[SOLVED] Gigabyte - GeForce RTX 2080 8 GB TURBO OC too loud?

Muckster

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I'm going to get an RTX 2080 for my new build, but I'm not sure which one. I don't overclock my builds, but I'm not afraid to buy a card that's OCed from the factory. I'm considering the "Gigabyte - GeForce RTX 2080 8 GB TURBO OC". I haven't found any specific reviews on it, but some customers over at Amazon and NewEgg said it was very loud, especially at load. I really like the way the fan blows the heat right out the back of the case, but I don't want "loud".

Has anyone seen a review of this specific card? Can anyone recommend an RTX 2080 that's known to be a little quieter than the alternatives?

Thanks!

Gigabyte - GeForce RTX 2080 8 GB TURBO OC
https://pcpartpicker.com/product/Lv7v6h/gigabyte-geforce-rtx-2080-8-gb-turbo-oc-video-card-gv-n2080turbo-oc-8gc
 
These reference type GPUs can get noisy under load though. It also depends on what type of ATX cabinet you are having.

The blower cooler will help push the hot air from the rear of the chassis. It sucks air in through the single fan in the front of the card and blows it out of the back. It is important to note that even though all blower-type coolers use a single-fan design, not all single-fan cards are blower-style.

Exhausting air out the back of the card helps in cases with poor airflow since there is no hot air blown into the case; conversely, it is exhausted outside of the chassis.

On the other hand, the volume of that air is usually so small that the single tiny fan must spin much faster to cool the GPU properly, meaning most blower style cards are susceptible to higher temperatures and noise levels compared to their competition. Blower coolers are generally most useful in mini-ITX cases and/or multi-GPU setups, where there is not enough case airflow available to sustain an open-air cooler design.

The logic behind open-air cards is also simple, a cooler with a single, double, or triple fan that blows cold air from the outside onto a heatsink – either directly or indirectly cooling the GPU. The radiator usually consists of fins that have heatpipes running through them. Blower-style cards use smaller heatsinks, which is one of the reasons why their cooling capacity is much smaller.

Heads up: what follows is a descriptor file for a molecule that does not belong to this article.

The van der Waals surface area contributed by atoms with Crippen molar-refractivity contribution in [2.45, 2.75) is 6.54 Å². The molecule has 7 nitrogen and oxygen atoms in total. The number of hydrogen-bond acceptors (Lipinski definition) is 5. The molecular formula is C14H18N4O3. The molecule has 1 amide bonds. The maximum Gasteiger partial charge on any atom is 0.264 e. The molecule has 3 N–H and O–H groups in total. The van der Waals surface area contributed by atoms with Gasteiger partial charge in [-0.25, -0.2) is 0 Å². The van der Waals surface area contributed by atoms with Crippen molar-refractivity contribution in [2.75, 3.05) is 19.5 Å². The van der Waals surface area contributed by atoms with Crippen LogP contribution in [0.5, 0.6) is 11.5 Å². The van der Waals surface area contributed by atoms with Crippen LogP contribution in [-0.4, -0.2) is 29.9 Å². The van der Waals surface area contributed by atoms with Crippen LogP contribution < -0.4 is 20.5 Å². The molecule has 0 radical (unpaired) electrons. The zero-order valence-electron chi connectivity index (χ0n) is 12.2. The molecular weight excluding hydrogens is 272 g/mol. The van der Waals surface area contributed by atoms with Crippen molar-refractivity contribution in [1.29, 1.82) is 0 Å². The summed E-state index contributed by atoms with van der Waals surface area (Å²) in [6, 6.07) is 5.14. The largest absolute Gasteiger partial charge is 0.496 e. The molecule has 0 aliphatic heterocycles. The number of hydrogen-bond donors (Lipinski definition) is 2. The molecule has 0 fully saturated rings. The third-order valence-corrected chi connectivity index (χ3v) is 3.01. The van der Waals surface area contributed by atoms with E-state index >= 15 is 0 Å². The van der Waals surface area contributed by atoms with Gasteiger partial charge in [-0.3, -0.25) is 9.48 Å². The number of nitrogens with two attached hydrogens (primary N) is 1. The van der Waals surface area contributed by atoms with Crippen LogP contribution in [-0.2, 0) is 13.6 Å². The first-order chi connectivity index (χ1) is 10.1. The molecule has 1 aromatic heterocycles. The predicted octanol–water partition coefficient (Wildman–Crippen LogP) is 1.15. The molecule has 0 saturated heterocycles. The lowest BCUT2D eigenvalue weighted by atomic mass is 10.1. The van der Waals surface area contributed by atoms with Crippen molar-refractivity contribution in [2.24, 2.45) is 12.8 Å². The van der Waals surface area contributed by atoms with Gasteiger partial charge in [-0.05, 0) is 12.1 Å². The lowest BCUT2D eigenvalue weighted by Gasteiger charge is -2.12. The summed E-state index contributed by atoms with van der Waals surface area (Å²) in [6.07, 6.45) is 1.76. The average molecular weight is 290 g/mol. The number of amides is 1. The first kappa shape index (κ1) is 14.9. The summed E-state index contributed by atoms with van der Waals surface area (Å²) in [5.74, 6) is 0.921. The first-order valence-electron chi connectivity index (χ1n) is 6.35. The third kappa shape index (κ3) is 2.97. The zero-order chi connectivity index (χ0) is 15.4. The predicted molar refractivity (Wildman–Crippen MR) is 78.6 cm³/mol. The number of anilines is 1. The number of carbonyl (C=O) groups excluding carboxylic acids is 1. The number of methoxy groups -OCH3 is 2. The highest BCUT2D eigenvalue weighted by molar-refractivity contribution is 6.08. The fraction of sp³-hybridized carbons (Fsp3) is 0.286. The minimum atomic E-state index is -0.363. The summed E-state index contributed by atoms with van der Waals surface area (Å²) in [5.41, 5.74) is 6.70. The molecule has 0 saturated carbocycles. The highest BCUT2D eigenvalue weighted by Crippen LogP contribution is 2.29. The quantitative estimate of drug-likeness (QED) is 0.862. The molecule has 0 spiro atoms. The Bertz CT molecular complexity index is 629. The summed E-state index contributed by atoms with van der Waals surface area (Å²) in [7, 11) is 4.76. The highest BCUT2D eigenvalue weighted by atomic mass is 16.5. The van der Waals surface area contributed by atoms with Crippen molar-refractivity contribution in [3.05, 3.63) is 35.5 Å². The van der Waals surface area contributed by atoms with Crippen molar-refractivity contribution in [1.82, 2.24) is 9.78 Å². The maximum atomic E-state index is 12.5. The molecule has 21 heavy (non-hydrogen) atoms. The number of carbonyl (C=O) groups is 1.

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These reference type GPUs can get noisy under load though. It also depends on what type of ATX cabinet you are having.

The blower cooler will help push the hot air from the rear of the chassis. It sucks air in through the single fan in the front of the card and blows it out of the back. It is important to note that even though all blower-type coolers use a single-fan design, not all single-fan cards are blower-style.

Exhausting air out the back of the card helps in cases with poor airflow since there is no hot air blown into the case; conversely, it is exhausted outside of the chassis.

On the other hand, the volume of that air is usually so small that the single tiny fan must spin much faster to cool the GPU properly, meaning most blower style cards are susceptible to higher temperatures and noise levels compared to their competition. Blower coolers are generally most useful in mini-ITX cases and/or multi-GPU setups, where there is not enough case airflow available to sustain an open-air cooler design.

The logic behind open-air cards is also simple, a cooler with a single, double, or triple fan that blows cold air from the outside onto a heatsink – either directly or indirectly cooling the GPU. The radiator usually consists of fins that have heatpipes running through them. Blower-style cards use smaller heatsinks, which is one of the reasons why their cooling capacity is much smaller.
 
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Muckster

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These reference type GPUs can get noisy under load though. It also depends on what type of ATX cabinet you are having.

The blower cooler will help push the hot air from the near of the chassis. It sucks air in through the single fan in the front of the card and blows it out of the back. It is important to note that even though all blower-type coolers use a single-fan design, not all single-fan cards are blower-style.